Virginia Tech fined $55K for response to shootings

RICHMOND, VA (WWBT) – We're learning more about the fines and violations imposed on Virginia Tech today by the U.S. Department of Education. The eight page explanation letter was mailed out to the university today.

The university would have to submit both a written request for a hearing and written material as to why the fine should not be imposed. The Department of Education considered the size of the university when determining the exact amount of the fine.

March 29th 2011, nearly four years since the shooting at Virginia Tech, today the U.S. Department of Education found that the university did not notify students in a timely matter about the situation. The university could have to pay $55,000 in fines as part of the violations.

"Timely notice is a very subjective thing," said legal analyst Steve Benjamin. "The Department of Education made their own conclusion that the two hour delay in this case did not represent timely notification."

Benjamin, is weighing in about just what the violations and fine could mean for the university. The violations come as the jury trial is scheduled to begin in just a few months.

"That is one of the things that will be at issue in the civil trial this September but it will not be evidence that can be introduced," said Benjamin.

The letter mailed out to the president of Virginia Tech clearly explains why those fines were imposed. It also lets the university know exactly how long they have to appeal the decision. The letter states "…bloody footprints led away from the bodies strongly indicated that the shooter was still at large." and that "…thousands continued to travel on campus without warning." The two fines of just over $27,000 each are the maximum allowed by federal law.

"There is no reason that the university would not appeal this and I would rather expect that they would," said Benjamin.

The university must appeal the decision by April 29th of this year otherwise the fines will stick.

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Virginia Tech to Appeal Department of Education Fine 

Attribute to Larry Hincker, Associate Vice President for University Relations

BLACKSBURG, March 29, 2011 – The U.S. Department of Education has elected to levy a fine on the university for actions on the morning of April 16, 2007, which the Department of Education has ruled to be in violation of the Clery Act.

Virginia Tech respectfully disagrees and will appeal this action. As we noted before, neither the Department of Education nor the Clery Act defines "timely." The university actions on April 16 were well within the standards and practices in effect at that time.

The department's own compliance guidelines had illustrated 48 hours as an acceptable timely notification timeframe. Other Clery guidance, as well as industry practice, calls for notices to be released within several hours or days. Yet, from Department of Education's new perspective, issuance of a campus notice two hours after a crime has been committed is too long. The higher education community has now been informed that timeliness is situational and will be determined by Department officials after the fact.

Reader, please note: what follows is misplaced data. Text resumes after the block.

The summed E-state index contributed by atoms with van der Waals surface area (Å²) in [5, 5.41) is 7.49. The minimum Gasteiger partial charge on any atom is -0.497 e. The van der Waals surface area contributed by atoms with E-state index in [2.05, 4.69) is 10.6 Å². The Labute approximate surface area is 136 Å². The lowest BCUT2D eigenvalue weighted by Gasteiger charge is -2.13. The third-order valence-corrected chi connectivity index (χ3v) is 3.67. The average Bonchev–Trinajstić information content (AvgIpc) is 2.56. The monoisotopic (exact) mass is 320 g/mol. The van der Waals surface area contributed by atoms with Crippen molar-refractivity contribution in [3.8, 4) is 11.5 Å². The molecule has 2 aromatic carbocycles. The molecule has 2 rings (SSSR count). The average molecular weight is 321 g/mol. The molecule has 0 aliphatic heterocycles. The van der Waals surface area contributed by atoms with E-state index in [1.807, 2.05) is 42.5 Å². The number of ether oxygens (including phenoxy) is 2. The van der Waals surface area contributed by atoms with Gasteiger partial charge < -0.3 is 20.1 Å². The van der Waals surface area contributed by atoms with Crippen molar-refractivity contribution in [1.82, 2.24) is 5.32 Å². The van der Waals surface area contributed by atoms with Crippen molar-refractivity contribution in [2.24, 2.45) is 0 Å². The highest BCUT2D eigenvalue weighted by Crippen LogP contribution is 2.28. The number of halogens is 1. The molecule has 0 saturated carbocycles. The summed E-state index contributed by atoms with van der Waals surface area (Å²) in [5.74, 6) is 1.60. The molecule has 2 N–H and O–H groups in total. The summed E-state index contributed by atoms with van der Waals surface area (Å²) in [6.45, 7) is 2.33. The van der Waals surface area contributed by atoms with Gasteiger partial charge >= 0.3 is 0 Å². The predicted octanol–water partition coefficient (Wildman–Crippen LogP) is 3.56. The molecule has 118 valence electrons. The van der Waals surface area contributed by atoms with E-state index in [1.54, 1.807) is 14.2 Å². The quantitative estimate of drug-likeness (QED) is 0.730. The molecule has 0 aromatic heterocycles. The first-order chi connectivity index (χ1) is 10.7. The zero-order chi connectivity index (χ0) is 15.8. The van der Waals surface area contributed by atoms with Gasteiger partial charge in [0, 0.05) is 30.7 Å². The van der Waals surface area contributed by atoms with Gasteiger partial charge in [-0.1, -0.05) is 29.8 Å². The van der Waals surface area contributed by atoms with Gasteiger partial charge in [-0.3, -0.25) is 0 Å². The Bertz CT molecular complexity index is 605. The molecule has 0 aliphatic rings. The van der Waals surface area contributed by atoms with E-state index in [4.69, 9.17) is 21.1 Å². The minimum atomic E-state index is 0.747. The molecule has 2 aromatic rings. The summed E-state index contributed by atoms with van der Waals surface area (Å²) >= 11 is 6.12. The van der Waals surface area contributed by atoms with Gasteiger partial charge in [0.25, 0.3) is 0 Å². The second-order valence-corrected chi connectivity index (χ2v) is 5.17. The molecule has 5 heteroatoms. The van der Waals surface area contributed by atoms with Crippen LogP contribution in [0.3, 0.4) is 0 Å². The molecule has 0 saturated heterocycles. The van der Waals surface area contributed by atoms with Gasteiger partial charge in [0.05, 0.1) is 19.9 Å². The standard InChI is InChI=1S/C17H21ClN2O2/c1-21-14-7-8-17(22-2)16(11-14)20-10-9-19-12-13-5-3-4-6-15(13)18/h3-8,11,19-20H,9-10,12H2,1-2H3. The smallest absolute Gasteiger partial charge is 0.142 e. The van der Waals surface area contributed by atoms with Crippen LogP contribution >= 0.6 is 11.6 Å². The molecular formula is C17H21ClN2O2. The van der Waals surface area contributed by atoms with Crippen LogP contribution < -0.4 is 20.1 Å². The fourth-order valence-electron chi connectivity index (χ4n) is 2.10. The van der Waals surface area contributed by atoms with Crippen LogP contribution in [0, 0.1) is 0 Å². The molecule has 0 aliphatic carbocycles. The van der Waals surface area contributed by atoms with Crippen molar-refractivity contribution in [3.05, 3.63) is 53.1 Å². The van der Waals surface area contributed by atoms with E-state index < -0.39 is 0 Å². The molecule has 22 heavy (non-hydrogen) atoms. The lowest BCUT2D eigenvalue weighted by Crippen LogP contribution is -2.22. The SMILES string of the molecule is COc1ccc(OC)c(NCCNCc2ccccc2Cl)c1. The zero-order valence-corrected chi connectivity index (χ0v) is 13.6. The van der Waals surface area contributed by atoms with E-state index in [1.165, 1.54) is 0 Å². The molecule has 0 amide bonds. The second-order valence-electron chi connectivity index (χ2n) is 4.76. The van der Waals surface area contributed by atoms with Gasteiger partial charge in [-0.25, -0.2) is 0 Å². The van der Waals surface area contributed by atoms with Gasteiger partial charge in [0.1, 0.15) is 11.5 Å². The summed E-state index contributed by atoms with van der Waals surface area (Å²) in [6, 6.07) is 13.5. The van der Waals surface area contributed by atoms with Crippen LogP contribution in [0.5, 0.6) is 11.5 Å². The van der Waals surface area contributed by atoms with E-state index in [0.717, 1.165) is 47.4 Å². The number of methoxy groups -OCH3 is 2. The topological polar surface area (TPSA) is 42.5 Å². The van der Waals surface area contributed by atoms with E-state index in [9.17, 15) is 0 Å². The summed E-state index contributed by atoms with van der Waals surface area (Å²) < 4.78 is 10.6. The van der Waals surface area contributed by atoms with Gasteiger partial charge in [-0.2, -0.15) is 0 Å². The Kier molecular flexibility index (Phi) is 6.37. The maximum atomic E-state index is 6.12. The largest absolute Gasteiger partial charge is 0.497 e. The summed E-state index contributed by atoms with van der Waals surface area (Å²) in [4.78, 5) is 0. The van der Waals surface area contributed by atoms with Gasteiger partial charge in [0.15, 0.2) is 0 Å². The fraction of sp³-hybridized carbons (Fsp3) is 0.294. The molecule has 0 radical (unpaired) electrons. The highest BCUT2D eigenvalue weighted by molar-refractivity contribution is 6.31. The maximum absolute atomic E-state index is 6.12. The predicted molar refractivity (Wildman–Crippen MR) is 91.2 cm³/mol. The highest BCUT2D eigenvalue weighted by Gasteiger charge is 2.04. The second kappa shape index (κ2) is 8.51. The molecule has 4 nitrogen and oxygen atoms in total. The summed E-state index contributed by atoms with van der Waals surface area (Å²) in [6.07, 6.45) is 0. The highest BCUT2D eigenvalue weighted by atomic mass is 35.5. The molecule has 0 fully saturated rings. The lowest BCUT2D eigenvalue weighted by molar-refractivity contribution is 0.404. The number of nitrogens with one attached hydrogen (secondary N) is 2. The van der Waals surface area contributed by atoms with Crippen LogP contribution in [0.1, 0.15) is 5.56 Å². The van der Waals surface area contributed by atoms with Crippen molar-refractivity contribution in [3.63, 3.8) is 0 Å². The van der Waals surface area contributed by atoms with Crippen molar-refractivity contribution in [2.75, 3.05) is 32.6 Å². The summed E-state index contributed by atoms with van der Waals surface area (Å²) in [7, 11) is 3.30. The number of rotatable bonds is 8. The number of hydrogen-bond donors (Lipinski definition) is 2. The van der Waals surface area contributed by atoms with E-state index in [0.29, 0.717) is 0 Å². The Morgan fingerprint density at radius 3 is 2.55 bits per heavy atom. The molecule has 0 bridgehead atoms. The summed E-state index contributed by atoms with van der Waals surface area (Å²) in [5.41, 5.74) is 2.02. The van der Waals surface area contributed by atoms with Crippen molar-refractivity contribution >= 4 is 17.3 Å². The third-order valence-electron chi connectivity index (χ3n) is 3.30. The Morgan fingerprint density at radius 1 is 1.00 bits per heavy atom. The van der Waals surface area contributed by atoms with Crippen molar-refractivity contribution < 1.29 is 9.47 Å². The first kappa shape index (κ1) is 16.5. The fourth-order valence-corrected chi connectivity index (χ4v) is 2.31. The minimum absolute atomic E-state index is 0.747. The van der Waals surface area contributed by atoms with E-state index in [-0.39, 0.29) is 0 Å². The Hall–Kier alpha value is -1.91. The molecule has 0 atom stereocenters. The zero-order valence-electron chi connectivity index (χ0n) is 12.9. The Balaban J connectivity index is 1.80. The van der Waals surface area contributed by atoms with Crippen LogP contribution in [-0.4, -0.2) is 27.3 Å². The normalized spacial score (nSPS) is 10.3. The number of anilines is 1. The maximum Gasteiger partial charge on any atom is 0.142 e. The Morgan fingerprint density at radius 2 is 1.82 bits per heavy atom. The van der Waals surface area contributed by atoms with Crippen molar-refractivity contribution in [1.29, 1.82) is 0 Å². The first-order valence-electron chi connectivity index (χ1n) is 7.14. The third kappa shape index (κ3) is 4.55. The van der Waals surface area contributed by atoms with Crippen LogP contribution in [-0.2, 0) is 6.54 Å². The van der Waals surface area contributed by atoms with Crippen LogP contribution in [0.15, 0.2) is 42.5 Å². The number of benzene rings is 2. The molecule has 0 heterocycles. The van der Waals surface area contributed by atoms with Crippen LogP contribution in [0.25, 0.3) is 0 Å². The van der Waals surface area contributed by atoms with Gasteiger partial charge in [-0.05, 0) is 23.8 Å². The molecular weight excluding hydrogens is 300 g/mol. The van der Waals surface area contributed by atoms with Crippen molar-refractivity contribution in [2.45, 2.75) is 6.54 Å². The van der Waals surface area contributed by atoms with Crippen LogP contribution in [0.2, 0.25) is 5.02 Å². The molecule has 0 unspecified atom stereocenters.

We believe that Virginia Tech administrators acted appropriately in their response to the tragic events of April 16, 2007, based on the best information then available to them at the time. These actions were validated by one of the nation's most experienced campus law enforcement professionals, Dolores Stafford, a foremost expert on the Clery Act opined that the university notification did not violate the timely warning provision.

It appears the university is being held accountable for a new federal standard that was adopted after the April 2007 shootings. It is inconsistent with regulatory process or traditional jurisprudence to hold Virginia Tech to standards that did not exist at the time or, as portions of this report do, to hold Virginia Tech to a new Clery Act standard that was developed after – and in response to -- the tragic events that took place on our campus.

We provided to the department numerous examples of assaults and murders on other university campuses in which their campus notifications far exceeded in time Virginia Tech's April 16 notice. Examples include:

University of Portland May 2001: A student was killed in a dorm during summer session. An e-mail was sent out that evening, approximately eight hours after the incident.

  • Tennessee State University 2005: A shooting occurred in the evening, and a mass e-mail was sent to the campus community the following morning.
  • University of South Florida February 2006: A graduate student was shot at night, and no community crime alert was issued.
  • Virginia Wesleyan College October 2006: A security officer was killed in the evening. The administration sent an e-mail the next morning to the college community.
  • Norfolk State University March 2007: A student was stabbed. The campus community first learned about the incident through the media, and a campus-wide notification was not issued because it was considered an isolated event.
  • University of Memphis October 2007: A student was shot, and a safety alert was issued the following day.

Also, in the Department of Education's second finding they determined that issuance of the campus notice by the university communications office on the morning of April 16 rather than the university police department, which was actively engaged in a crime scene investigation, constitutes a violation of the law. We find it hard to comprehend that the campus communication office should not be responsible for communications when the police are engaged in a crime scene investigation.